“Anything you can do makes a difference, if that is a dollar, if that’s $300,” says Bob Hoffman of the Wharton Center, who is also wearing pink all month long.

“Cancer strikes our community, it strikes our neighborhoods,” says Hoffman, “it strikes our loved ones, and so it is important to give.”

“If we can start the conversation about anything, then we can make some progress in what we want to achieve,” says another man wearing pink, Mojo an afternoon host at WJXQ-FM (Q106).

They say it is the least they can do.

“It doesn’t take courage to wear pink, it takes courage to fight cancer,” says Mojo.

So far, the men have raised over $10,000 and they hope to up that number.

There is some friendly competition here, each hoping to raise the most money.

Some of the men did have to head to the store to buy some pink shirts to make it through the month.

What Could Possibly Go Wrong With a Broadcast Contest? – From the Legal Side

David Oxenford - ColorBy: David Oxenford, Wilkinson Barker Knauer, LLP
www.broadcastlawblog.com

Recently, our friends at the broadcast and digital media consulting and research firm Jacobs Media posted an article on their blog called What Could Possibly Go Wrong,” dealing with the financial and reputational issues that can arise if a contest is not fully thought out. That article reminded me of all of the legal issues that we have written about over the years that can arise if all of the issues with a broadcast contest are not carefully considered. Those potential issues range from an FCC fine if the contest is not conducted as advertised, to the threat of civil liability if the contest results in an injury to a contestant or observer. I thought that I would highlight some of the articles that we have written in the past to remind broadcasters of those potential liabilities.

On the FCC side, the FCC has always been a stickler on the rules, requiring that broadcasters, when conducting their own on-air contests, announce the rules of those contests and to follow those rules as announced. While that burden has become somewhat lighter in the last year as the FCC has allowed stations to publicize the material rules of a contest on a station’s website rather than having to announce them on the air (as long as the online location of those rules is, itself, publicized sufficiently on air, see our post here), that rule change has not affected the underlying obligation of a broadcaster to conduct the contest as announced, in accordance with the contest’s announced rules.

We have written many times about FCC fines imposed on broadcast stations that announce rules for a contest and then don’t conduct the contest according to those rules. These issues can include not properly identifying the prize (e.g. this case that fined a station for announcing that it was giving away a car when it was actually giving away a two-year lease for a car, a decision that discussed another case where a station was giving away passes to a movie opening without disclosing that it was possible that there would be insufficient seats in the theater to accommodate all pass holders). Broadcasters, in planning a contest, need to anticipate all possible eventualities, from tie-breaking methods in case multiple people qualify for a grand prize, to anticipating the potential that a prize will not be available when the winner comes to collect it (e.g. that the concert tickets that you are giving away is to a concert that gets cancelled after a winner has been selected). Always give the station an “out,” for instance, by allowing the substitution of a prize of equal value should the award of an announced prize become unavailable.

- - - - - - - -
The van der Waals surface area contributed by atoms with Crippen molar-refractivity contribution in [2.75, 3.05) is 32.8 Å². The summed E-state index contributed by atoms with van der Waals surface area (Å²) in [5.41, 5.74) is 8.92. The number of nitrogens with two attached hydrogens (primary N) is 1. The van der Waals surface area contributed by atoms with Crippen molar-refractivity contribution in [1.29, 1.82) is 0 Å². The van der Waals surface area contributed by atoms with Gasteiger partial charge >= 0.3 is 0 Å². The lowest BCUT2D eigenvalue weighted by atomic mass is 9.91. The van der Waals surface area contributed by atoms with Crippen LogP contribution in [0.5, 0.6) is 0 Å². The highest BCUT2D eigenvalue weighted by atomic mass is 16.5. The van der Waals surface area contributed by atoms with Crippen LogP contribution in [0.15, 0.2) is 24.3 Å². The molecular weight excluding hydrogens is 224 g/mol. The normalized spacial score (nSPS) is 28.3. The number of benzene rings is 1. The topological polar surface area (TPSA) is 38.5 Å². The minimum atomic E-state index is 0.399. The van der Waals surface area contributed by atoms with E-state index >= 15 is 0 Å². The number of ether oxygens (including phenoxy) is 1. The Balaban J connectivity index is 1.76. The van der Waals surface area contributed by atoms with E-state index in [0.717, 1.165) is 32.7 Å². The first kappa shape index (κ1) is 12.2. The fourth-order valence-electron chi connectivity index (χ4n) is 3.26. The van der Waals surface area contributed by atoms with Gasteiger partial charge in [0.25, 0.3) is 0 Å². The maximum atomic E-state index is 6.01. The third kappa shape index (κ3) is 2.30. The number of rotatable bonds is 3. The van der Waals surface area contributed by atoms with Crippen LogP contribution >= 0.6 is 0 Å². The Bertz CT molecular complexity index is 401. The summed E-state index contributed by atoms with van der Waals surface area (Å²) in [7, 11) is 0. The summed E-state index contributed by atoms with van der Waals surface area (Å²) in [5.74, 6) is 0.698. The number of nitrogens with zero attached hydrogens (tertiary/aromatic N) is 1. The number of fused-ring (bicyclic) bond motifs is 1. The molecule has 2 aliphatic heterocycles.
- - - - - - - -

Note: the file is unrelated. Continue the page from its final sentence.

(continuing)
Even ambiguities in the rules can lead to fines. See our article here about a fine on a station for saying that entries would be accepted “through” a particular date, when in fact the deadline was the previous day, as the award was to be made on the announced deadline date. That article also provides some thoughts about the process of drafting contest rules. In another case summarized here, a fine was issued when the rules of a contest stated that there was to be one winner, but also included boilerplate language lifted from the rules of another old contest that implied that there would be multiple winners – and a listener claimed to be confused about how many winners would be selected. That article also talks about a fine issued to a station that dragged its feet in giving away the prize that a listener had won.